Discover The Joys Of Open Water Swimming
Keep a water bottle handy when you exercise to prevent dehydration.

Discover the Joys of Open Water Swimming

Swimming laps can be a meditative experience, as you get into a groove swimming along the pool’s lane lines. But consider moving your swim workout from the pool to the open water and turning meditation into adventure.

San Francisco is the perfect place to do this, with marquee open water swimming every day of the week at Aquatic Park, the enclosed waterway at the foot of Ghirardelli Square and the Maritime Museum.

A swim in Aquatic Park is a truly memorable experience. Early risers will love watching the sun come up over the East Bay hills as they move across the water. Late afternoon and evening swimmers will be in awe watching the sun set behind the Golden Gate Bridge.

Within Aquatic Park you can swim the buoys—a “lane” of buoys running East to West. A lap (out and back) of the buoys is about a third of a mile. Want to get more off the beaten “swim” path? Swim the perimeter of Aquatic Park, which is just under one mile. Wait! You want me to go from my comfortable pool which is 75 degrees into the chilly bay? Yes, that’s what we are saying. But, hold on… there are some tricks that will make the plunge more comfortable.

  • Wear a wetsuit. An open water wetsuit is thinner than a surf or dive wetsuit and has more “give” across the shoulder and arms, allowing for a comfortable range of motion in your stroke. These can be rented from Sports Basement.
  • Use goggles. Choose a pair with a larger lens and tighter gasket, which allow for increased peripheral vision and greater stability on your face. And depending on the time of day you prefer to swim, you may want to use colored lenses. For a sunny day at dawn or dusk, blue or brown lens will help protect your eyes against the sun’s glare off the water. For a foggy day, a clear lens will be optimal.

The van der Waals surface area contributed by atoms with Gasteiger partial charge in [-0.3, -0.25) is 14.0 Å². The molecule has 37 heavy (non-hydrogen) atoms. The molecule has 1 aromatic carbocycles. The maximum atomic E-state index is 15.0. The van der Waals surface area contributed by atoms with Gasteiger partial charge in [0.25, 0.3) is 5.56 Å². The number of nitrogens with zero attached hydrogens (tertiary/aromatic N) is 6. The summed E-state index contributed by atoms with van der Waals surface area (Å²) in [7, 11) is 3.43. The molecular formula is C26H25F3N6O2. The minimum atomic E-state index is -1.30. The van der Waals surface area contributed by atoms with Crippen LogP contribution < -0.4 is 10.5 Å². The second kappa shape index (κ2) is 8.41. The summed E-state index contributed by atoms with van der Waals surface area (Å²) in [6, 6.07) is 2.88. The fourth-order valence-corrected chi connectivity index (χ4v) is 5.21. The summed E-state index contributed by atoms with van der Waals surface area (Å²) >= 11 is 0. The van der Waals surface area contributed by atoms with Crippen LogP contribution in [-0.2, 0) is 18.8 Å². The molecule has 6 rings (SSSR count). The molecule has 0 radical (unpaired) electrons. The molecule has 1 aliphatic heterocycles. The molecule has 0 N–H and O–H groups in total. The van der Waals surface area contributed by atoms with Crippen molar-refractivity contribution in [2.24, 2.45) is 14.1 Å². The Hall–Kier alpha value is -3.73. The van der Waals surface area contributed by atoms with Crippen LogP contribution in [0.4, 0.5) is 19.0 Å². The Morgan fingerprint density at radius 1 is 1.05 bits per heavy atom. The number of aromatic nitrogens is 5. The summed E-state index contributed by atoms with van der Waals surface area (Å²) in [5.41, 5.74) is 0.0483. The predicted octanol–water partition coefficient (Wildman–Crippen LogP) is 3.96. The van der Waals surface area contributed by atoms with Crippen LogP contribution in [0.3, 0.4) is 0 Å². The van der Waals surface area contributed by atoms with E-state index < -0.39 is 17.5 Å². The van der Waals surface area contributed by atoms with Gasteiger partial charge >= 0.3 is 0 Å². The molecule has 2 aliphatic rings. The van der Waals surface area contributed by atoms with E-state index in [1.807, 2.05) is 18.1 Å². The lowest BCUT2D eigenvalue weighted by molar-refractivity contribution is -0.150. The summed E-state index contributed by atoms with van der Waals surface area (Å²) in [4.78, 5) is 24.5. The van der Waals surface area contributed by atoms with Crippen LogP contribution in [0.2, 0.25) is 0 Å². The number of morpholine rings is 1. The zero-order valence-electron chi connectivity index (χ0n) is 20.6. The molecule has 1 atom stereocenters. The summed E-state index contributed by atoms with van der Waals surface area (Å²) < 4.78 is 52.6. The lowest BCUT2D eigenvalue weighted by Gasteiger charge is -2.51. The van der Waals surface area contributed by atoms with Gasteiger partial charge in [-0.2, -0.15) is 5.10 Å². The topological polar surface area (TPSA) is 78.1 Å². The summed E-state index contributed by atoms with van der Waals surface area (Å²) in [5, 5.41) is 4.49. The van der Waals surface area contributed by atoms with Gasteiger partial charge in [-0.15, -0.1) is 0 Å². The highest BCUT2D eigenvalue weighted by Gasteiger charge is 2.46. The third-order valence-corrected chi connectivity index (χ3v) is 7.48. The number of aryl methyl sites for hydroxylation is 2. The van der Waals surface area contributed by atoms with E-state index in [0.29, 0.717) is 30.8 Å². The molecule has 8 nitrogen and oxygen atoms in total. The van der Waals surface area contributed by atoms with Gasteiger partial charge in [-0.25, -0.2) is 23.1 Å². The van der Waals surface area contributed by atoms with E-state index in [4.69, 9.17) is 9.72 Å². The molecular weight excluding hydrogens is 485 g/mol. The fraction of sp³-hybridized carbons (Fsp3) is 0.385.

• Put on a swim cap. You may impress tourists swimming bare-headed at Aquatic Park, but you’ll be more comfortable in the water if you keep your head covered. A thermal neoprene cap works best.
  • Keep feet and hands warm. If you get really cold, you can don swim gloves and socks. These accessories make the cold bay water bearable with the added perk of making you resemble a creature from the deep
  • Protect your ears. If maintaining inner ear equilibrium is a challenge, consider wearing ear plugs. While water at Aquatic Park is generally not too choppy, it is more dynamic than a pool.
  • Swim with a buddy. Open water swimming is best done with a friend, or you can join one of the many groups available.

So, give the pool a break, and surprise yourself with an open water swim at Aquatic Park, where you’ll be welcomed by an endearing and supportive community. And don’t worry; there are no sharks in Aquatic Park!

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Sports Basement

Sports Basement staff members Ian Ballentine and Brittany Garrett bring you expert information on the best gear available to train in comfort and style. Ian manages the, triathlon, swim, and run channels for Sports Basement. She swam for San Jose State University and currently competes in Ironman competitions and races for the Oakland Tri Club. Brittany, who holds a bachelor of science in kinesiology with an emphasis on exercise science, manages the footwear department at Sports Basement in the Presidio. She has been running competitively for 15 years and coaches collegiate cross country at San Francisco State University.